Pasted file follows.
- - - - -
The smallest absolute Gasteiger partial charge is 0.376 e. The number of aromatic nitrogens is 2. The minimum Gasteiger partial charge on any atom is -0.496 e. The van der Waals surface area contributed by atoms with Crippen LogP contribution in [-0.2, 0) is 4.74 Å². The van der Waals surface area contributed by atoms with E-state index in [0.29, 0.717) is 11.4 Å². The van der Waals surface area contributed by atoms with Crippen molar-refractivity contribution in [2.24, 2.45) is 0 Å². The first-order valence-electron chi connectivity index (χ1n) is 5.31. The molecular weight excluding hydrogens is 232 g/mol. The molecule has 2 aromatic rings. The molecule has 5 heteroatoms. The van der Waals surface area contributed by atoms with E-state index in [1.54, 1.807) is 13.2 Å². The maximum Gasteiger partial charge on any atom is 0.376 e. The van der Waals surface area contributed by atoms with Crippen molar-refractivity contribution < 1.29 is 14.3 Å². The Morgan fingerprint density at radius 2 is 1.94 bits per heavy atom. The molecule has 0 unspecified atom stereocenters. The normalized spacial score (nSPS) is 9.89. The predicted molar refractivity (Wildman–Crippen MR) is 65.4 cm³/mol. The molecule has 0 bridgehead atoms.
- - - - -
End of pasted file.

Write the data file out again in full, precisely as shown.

The smallest absolute Gasteiger partial charge is 0.376 e. The number of aromatic nitrogens is 2. The minimum Gasteiger partial charge on any atom is -0.496 e. The van der Waals surface area contributed by atoms with Crippen LogP contribution in [-0.2, 0) is 4.74 Å². The van der Waals surface area contributed by atoms with E-state index in [0.29, 0.717) is 11.4 Å². The van der Waals surface area contributed by atoms with Crippen molar-refractivity contribution in [2.24, 2.45) is 0 Å². The first-order valence-electron chi connectivity index (χ1n) is 5.31. The molecular weight excluding hydrogens is 232 g/mol. The molecule has 2 aromatic rings. The molecule has 5 heteroatoms. The van der Waals surface area contributed by atoms with E-state index in [1.54, 1.807) is 13.2 Å². The maximum Gasteiger partial charge on any atom is 0.376 e. The van der Waals surface area contributed by atoms with Crippen molar-refractivity contribution < 1.29 is 14.3 Å². The Morgan fingerprint density at radius 2 is 1.94 bits per heavy atom. The molecule has 0 unspecified atom stereocenters. The normalized spacial score (nSPS) is 9.89. The predicted molar refractivity (Wildman–Crippen MR) is 65.4 cm³/mol. The molecule has 0 bridgehead atoms.